Q: My business partner is dating one of his direct reports. To avoid the appearance of a conflict of interest, he wants her to report to me instead. He says that since both parties are single, and the relationship is consensual, it’s a private matter. I told him I’d check with our attorney about potential legal issues, but I’m concerned that this is an ethics minefield. What do you think?
A: There are numerous ethical issues involved in an owner or CEO or, really, any manager dating an employee. You and your partner need to see your attorney as well as an HR expert, but first you need to have an owner-to-owner talk about leadership ethics.
This is no dating game—the relationship, whether or not they stay together, could wreak havoc on your culture and company. Playing musical chairs with direct reports does not solve the ethical issues that come with this interoffice romance. As owners, both of you are responsible for setting the tone for the organization and for modeling behavior expected of all employees. Your partner’s expectation that you will now supervise his love interest isn’t coming from a place of leadership or ethical awareness.
When a supervisor dates an employee it is never a private matter. And when romance blooms at the office—especially with the boss—it’s disruptive to other employees, triggering questions about fairness, favoritism, transparency, credibility and accountability. The distraction can tear at even the most cohesive group.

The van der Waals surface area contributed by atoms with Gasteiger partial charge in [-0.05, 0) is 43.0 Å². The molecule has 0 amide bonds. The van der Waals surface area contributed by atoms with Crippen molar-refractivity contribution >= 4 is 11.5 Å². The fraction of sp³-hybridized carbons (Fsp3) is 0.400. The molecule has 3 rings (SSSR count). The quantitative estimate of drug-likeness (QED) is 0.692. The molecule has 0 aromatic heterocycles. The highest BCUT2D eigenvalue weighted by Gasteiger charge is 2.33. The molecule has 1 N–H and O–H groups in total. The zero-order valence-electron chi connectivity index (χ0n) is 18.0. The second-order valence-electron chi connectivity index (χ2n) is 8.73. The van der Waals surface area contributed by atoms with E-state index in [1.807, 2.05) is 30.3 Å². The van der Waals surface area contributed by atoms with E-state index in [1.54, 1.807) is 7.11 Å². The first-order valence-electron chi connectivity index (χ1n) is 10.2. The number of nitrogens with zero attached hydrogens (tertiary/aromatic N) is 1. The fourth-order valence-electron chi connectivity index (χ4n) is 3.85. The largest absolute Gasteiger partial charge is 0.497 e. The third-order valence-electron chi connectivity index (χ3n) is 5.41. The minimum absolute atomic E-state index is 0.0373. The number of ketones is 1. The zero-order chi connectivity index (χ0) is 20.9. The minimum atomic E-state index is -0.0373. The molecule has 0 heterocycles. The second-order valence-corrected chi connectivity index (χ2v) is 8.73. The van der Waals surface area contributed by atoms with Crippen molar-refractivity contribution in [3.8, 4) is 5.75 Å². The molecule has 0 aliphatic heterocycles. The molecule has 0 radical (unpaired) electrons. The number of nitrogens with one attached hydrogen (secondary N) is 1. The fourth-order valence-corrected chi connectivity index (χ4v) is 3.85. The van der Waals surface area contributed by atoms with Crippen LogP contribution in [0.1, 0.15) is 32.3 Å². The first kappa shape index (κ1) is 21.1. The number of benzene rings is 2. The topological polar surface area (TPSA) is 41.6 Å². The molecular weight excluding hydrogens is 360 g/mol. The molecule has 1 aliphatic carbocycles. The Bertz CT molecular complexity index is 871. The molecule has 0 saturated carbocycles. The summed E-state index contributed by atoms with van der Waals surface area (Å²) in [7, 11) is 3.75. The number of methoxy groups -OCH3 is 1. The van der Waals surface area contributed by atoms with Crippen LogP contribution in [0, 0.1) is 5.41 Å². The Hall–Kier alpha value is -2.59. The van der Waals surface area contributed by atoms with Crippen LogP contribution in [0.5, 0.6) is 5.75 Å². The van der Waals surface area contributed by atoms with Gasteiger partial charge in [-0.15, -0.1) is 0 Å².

First, you need to make sure the employee is truly in the relationship by choice—that she hasn’t felt pressured. She needs to know that her interests will be protected.
It is possible that both will agree to stop dating in order to preserve their work relationship and maintain goodwill with the rest of the company staff. (Because, seriously, who would want to work on that team?)
If not, one way to try to create a win-win is to help the employee find a new job (if that is what she wants). Dating an owner can reduce a talented professional to being considered “the boss’s girlfriend,” which can inhibit her colleagues’ trust and the flow of information, torpedoing work collaboration. If she agrees that it would be best for her to move on, ask people in your network if they know of an equivalent—or, ideally, better—position at another company. (But keep your clients and vendors off the list of prospects—that’s just another ethical mess waiting to happen.)
Yes, your partner could take a leave of absence to pursue other professional options and remove himself from day-to-day business decisions, but that doesn’t sound like a good long-term fix.
So, from both the business and ethical perspectives—to keep your staff from getting distracted by a soap opera and to give the employee involved an opportunity to leave a complicated situation and come out even (or ahead) professionally—you should focus on separating the work and romantic relationships.
Once you have this situation sorted out, I recommend taking a look at the larger issue of interoffice romances. Use the counsel of your attorney and HR expert to develop policies that reinforce the kind of work culture you are trying to sustain. When an owner dates an employee, it affects everyone and ratchets up the gossip mill—taking all eyes off the real business at hand.